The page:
He said that the total number of intra-corporate transferees from all over the world, not just India, that have come to Singapore to work is “very small”.

Last year, there were only about 500 intra-corporate transferees from India in Singapore, less than 0.3 per cent of all Employment Pass (EP) holders.

“So, Mr Speaker Sir, I hope we can put a stop to all this misinformation about our FTAs in general, and CECA in particular,” he said.

The minister said that in addition, the obligations relating to the chapter are “not broad principles with wide applications, but highly specific”, like all Free Trade Agreements (FTAs).

Ong raised the example of National Treatment as one broad principle which can be found in some chapters of FTAs, like Trade in Services or Investments. This means that one country cannot discriminate against foreign service providers and investors.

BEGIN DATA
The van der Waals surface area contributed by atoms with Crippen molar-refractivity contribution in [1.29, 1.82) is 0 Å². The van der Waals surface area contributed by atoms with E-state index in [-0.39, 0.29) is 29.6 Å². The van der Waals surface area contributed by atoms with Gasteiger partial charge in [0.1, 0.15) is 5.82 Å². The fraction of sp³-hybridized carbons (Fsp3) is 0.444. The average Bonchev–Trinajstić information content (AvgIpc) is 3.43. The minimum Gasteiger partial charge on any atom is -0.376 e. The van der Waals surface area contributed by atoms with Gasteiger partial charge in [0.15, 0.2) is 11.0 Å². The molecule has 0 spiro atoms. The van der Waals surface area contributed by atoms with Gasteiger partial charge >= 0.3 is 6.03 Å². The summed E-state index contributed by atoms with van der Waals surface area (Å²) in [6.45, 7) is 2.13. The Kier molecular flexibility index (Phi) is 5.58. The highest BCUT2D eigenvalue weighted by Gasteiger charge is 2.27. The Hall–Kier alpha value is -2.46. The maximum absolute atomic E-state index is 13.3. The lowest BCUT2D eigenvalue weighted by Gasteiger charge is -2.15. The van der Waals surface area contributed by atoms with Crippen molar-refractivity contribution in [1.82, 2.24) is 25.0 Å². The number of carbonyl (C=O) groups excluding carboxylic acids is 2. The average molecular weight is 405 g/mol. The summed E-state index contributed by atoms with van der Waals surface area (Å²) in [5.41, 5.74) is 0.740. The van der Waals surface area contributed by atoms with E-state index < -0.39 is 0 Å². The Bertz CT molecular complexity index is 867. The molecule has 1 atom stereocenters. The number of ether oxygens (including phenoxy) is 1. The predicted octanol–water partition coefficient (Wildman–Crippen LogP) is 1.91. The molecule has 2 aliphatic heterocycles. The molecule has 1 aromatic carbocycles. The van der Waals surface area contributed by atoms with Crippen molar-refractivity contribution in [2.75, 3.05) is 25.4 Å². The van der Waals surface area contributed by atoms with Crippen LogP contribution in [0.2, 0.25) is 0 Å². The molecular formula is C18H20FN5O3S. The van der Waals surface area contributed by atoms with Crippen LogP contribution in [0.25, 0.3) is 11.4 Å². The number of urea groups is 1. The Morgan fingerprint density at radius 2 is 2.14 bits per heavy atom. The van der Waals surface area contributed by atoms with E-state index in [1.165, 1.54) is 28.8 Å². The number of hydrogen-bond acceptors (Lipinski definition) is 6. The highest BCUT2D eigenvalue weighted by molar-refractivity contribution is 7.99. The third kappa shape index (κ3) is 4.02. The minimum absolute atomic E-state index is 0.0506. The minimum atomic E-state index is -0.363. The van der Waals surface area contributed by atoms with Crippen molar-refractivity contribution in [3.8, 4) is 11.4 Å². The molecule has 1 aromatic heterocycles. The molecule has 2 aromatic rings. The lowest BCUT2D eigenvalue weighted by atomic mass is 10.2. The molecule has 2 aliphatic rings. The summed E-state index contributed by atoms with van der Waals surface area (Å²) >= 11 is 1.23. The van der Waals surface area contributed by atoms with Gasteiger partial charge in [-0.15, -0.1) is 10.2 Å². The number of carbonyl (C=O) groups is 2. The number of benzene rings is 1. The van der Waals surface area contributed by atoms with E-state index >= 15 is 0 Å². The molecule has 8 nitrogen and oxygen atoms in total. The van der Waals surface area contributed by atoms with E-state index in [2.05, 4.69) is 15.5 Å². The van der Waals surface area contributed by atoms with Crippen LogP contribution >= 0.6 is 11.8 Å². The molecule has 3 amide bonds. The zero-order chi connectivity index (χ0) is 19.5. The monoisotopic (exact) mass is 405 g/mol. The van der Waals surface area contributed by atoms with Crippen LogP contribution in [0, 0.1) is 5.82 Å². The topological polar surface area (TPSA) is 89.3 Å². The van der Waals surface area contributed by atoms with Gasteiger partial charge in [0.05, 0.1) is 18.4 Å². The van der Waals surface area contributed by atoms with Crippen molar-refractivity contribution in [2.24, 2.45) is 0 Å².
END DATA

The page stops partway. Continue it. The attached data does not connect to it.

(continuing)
Many parties to FTAs also commit not to impose labour market tests - a “common clause” in Singapore’s FTAs including those with India, Australia, China and the United States.

“It means we do not insist that companies go through onerous processes and documentation to prove that no suitable locals will take a job before they can hire a foreigner. Companies in Singapore do not hire in this way.

“The common and best practice is to interview the suitable candidates, consider them all fairly, and make a judgement on the best person,” he said, noting that these are “market-friendly, widely adopted, reasonable obligations”.